Avery acknowledges that Hudson is corporate-funded. Looking over the roster of companies that have supported its work--agrichemical heavyweights like Monsanto, Du Pont, DowElanco, Sandoz and Ciba-Geigy and agribusiness giants ConAgra, Cargill, Procter & Gamble, among many others--Avery likely has no reason to fear the axe. His mission is their mission.

The Trashman Speweth

Since April Fool's Day of 1996, self-proclaimed public health expert Steven J. Milloy has been turning out a daily stream of anti-environmental, anti-public health commentary through his "Junk Science Home Page" on the internet (www.junkscience.com).

Adolescent sarcasm is Milloy's forte. If his targets aren't "psychologically challenged" or "bogus," they are fear-mongering "environmental extremists," "blowhards," "turkeys," "nut cases," or members of the "food police." Though he claims to trumpet "sound science," he has savagely attacked the world's most prestigious scientific journals including Science, Nature, the Lancet, and the New England Journal of Medicine. His chutzpah recently reached new lows with the posting (removed after complaints) of an "Obituary of the Day" that gloated over the death of former NIH environmental scientist David Rall, who was killed in a car crash.

"'Junk science' is faulty scientific data and analysis used to further a special agenda," Milloy's website proclaims. The practitioners of junk science, he says, include environmentalists, public health and food safety regulators, anti-nuclear activists, animal rights activists, the EPA, Al Gore, people with illnesses, and anyone who dares to question the excesses of our corporate-driven industrial society.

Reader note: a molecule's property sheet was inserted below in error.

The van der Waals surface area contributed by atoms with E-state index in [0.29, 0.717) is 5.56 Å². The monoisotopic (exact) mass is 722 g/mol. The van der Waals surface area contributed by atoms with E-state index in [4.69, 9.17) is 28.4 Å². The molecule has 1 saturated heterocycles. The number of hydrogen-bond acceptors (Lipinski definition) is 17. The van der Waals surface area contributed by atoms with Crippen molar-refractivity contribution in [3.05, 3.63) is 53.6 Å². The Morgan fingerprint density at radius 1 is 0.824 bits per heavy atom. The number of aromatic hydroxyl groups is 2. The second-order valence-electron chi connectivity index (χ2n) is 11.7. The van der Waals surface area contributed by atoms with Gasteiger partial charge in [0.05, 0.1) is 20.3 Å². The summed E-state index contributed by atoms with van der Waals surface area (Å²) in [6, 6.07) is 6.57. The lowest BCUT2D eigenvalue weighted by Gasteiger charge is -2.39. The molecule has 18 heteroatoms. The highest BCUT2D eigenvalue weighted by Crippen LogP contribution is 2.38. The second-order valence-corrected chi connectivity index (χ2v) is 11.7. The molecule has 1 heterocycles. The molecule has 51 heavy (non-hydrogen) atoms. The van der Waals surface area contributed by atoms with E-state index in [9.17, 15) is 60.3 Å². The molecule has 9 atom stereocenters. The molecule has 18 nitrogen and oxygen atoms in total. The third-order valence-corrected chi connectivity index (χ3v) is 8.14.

In addition to disputing the scientific basis for these concerns, Milloy frequently accuses the questioners of tainted motives. The media, he says, uses junk science to advance particular social and political agendas. Trial lawyers use it to "bamboozle juries into awarding huge verdicts." Social activists use it to achieve social and political change. Government bureaucrats use it to fatten their budgets. Businesses use junk science to trash competitors' products or promote their own. Politicians use it to "curry favor with special interest groups or to be 'politically correct.'" Individual scientists seek fame and fortune. People who are sick, "real or imagined," draw on junk science "to blame others for causing their illness."

Conversely, "sound science" in Milloy's book seems to be any science that makes it impossible to point the finger of blame--a definition that perfectly suits many of the corporations for which he has worked. For years, Milloy was registered as a lobbyist for the EOP Group, a Washington, DC firm whose clients include the American Crop Protection Association (pesticides), the Chlorine Chemistry Council, Edison Electric Institute (fossil and nuclear energy), Fort Howard Corp. (a paper manufacturer) and the National Mining Association. The clients for whom Milloy was personally registered included Monsanto and the International Food Additives Council. Both Milloy and the EOP Group claim that he no longer works there, but he was still registered as an EOP lobbyist as recently as the summer of 1999.

In 1997 and 1998, Milloy was also executive director of The Advancement of Sound Science Coalition (TASSC), a pro-industry coalition created in 1993 to promote "sound science" in policy decision-making. TASSC, which is not currently active, claims more than 400 corporate members representing chemical, agricultural, manufacturing, oil, dairy, timber, paper and mining interests. Supporters include 3M, Amoco, Chevron, Dow Chemical, Exxon, General Motors, the Lawrence Livermore National Laboratory, Lorillard Tobacco, the Louisiana Chemical Association, the National Pest Control Association, Occidental Petroleum, Philip Morris, Procter & Gamble, Santa Fe Pacific Gold Corp., and W.R. Grace & Co.